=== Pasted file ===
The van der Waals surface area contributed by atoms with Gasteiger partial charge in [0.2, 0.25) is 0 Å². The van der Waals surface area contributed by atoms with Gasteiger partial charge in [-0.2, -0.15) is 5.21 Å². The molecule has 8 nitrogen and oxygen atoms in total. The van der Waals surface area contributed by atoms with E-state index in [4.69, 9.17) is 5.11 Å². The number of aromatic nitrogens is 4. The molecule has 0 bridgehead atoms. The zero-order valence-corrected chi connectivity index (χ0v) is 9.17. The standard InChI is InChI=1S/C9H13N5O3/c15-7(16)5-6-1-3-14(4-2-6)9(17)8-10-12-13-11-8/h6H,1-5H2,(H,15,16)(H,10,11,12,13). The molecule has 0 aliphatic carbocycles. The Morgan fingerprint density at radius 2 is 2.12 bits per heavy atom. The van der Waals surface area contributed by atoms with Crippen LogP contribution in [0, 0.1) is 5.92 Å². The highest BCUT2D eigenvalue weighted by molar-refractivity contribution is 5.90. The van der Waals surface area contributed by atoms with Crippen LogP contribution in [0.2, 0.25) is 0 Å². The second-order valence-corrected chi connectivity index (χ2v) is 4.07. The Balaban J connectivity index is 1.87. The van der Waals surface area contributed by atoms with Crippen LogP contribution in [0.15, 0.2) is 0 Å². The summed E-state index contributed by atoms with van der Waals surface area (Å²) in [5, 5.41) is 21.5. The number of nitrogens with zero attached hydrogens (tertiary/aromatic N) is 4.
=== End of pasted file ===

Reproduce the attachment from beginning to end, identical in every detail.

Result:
The van der Waals surface area contributed by atoms with Gasteiger partial charge in [0.2, 0.25) is 0 Å². The van der Waals surface area contributed by atoms with Gasteiger partial charge in [-0.2, -0.15) is 5.21 Å². The molecule has 8 nitrogen and oxygen atoms in total. The van der Waals surface area contributed by atoms with E-state index in [4.69, 9.17) is 5.11 Å². The number of aromatic nitrogens is 4. The molecule has 0 bridgehead atoms. The zero-order valence-corrected chi connectivity index (χ0v) is 9.17. The standard InChI is InChI=1S/C9H13N5O3/c15-7(16)5-6-1-3-14(4-2-6)9(17)8-10-12-13-11-8/h6H,1-5H2,(H,15,16)(H,10,11,12,13). The molecule has 0 aliphatic carbocycles. The Morgan fingerprint density at radius 2 is 2.12 bits per heavy atom. The van der Waals surface area contributed by atoms with Crippen LogP contribution in [0, 0.1) is 5.92 Å². The highest BCUT2D eigenvalue weighted by molar-refractivity contribution is 5.90. The van der Waals surface area contributed by atoms with Crippen LogP contribution in [0.2, 0.25) is 0 Å². The second-order valence-corrected chi connectivity index (χ2v) is 4.07. The Balaban J connectivity index is 1.87. The van der Waals surface area contributed by atoms with Crippen LogP contribution in [0.15, 0.2) is 0 Å². The summed E-state index contributed by atoms with van der Waals surface area (Å²) in [5, 5.41) is 21.5. The number of nitrogens with zero attached hydrogens (tertiary/aromatic N) is 4.